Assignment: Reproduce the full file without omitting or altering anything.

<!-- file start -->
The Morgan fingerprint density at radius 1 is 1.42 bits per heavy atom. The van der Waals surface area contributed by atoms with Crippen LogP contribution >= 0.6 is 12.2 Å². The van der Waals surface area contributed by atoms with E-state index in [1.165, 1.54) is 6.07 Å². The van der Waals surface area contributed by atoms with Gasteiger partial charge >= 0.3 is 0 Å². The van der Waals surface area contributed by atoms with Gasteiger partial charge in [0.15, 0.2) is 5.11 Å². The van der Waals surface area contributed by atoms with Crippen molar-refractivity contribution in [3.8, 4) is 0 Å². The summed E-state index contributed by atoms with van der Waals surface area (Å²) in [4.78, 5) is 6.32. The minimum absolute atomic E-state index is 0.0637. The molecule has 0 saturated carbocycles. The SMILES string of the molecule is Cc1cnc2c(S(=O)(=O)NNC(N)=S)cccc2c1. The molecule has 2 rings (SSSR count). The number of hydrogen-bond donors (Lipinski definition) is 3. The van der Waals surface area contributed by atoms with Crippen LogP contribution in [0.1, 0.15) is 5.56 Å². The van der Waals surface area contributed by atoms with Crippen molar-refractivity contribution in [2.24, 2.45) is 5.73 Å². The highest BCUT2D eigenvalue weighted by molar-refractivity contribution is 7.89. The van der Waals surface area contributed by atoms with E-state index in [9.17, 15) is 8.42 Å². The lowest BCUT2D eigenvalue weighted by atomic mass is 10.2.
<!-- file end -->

The Morgan fingerprint density at radius 1 is 1.42 bits per heavy atom. The van der Waals surface area contributed by atoms with Crippen LogP contribution >= 0.6 is 12.2 Å². The van der Waals surface area contributed by atoms with E-state index in [1.165, 1.54) is 6.07 Å². The van der Waals surface area contributed by atoms with Gasteiger partial charge >= 0.3 is 0 Å². The van der Waals surface area contributed by atoms with Gasteiger partial charge in [0.15, 0.2) is 5.11 Å². The van der Waals surface area contributed by atoms with Crippen molar-refractivity contribution in [3.8, 4) is 0 Å². The summed E-state index contributed by atoms with van der Waals surface area (Å²) in [4.78, 5) is 6.32. The minimum absolute atomic E-state index is 0.0637. The molecule has 0 saturated carbocycles. The SMILES string of the molecule is Cc1cnc2c(S(=O)(=O)NNC(N)=S)cccc2c1. The molecule has 2 rings (SSSR count). The number of hydrogen-bond donors (Lipinski definition) is 3. The van der Waals surface area contributed by atoms with Crippen LogP contribution in [0.1, 0.15) is 5.56 Å². The van der Waals surface area contributed by atoms with Crippen molar-refractivity contribution in [2.24, 2.45) is 5.73 Å². The highest BCUT2D eigenvalue weighted by molar-refractivity contribution is 7.89. The van der Waals surface area contributed by atoms with E-state index in [9.17, 15) is 8.42 Å². The lowest BCUT2D eigenvalue weighted by atomic mass is 10.2.